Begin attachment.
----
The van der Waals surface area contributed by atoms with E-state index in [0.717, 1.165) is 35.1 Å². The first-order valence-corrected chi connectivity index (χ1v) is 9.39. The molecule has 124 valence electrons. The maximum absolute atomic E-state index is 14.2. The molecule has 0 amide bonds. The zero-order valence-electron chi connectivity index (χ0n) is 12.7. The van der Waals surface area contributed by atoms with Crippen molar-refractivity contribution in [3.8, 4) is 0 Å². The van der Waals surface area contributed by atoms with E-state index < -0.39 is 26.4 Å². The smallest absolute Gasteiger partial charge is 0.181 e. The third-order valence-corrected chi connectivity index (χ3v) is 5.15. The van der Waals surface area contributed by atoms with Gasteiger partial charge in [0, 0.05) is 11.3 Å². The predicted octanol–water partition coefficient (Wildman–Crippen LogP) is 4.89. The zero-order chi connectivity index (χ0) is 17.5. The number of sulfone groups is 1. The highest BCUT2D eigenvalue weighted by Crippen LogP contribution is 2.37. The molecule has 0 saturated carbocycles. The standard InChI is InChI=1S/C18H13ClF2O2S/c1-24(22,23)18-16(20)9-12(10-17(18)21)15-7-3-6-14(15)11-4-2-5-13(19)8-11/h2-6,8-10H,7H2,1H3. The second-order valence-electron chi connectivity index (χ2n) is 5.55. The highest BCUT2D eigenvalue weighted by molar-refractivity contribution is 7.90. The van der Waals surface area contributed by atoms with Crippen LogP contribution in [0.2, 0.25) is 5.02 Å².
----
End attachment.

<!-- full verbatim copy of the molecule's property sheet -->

The van der Waals surface area contributed by atoms with E-state index in [0.717, 1.165) is 35.1 Å². The first-order valence-corrected chi connectivity index (χ1v) is 9.39. The molecule has 124 valence electrons. The maximum absolute atomic E-state index is 14.2. The molecule has 0 amide bonds. The zero-order valence-electron chi connectivity index (χ0n) is 12.7. The van der Waals surface area contributed by atoms with Crippen molar-refractivity contribution in [3.8, 4) is 0 Å². The van der Waals surface area contributed by atoms with E-state index < -0.39 is 26.4 Å². The smallest absolute Gasteiger partial charge is 0.181 e. The third-order valence-corrected chi connectivity index (χ3v) is 5.15. The van der Waals surface area contributed by atoms with Gasteiger partial charge in [0, 0.05) is 11.3 Å². The predicted octanol–water partition coefficient (Wildman–Crippen LogP) is 4.89. The zero-order chi connectivity index (χ0) is 17.5. The number of sulfone groups is 1. The highest BCUT2D eigenvalue weighted by Crippen LogP contribution is 2.37. The molecule has 0 saturated carbocycles. The standard InChI is InChI=1S/C18H13ClF2O2S/c1-24(22,23)18-16(20)9-12(10-17(18)21)15-7-3-6-14(15)11-4-2-5-13(19)8-11/h2-6,8-10H,7H2,1H3. The second-order valence-electron chi connectivity index (χ2n) is 5.55. The highest BCUT2D eigenvalue weighted by molar-refractivity contribution is 7.90. The van der Waals surface area contributed by atoms with Crippen LogP contribution in [0.2, 0.25) is 5.02 Å².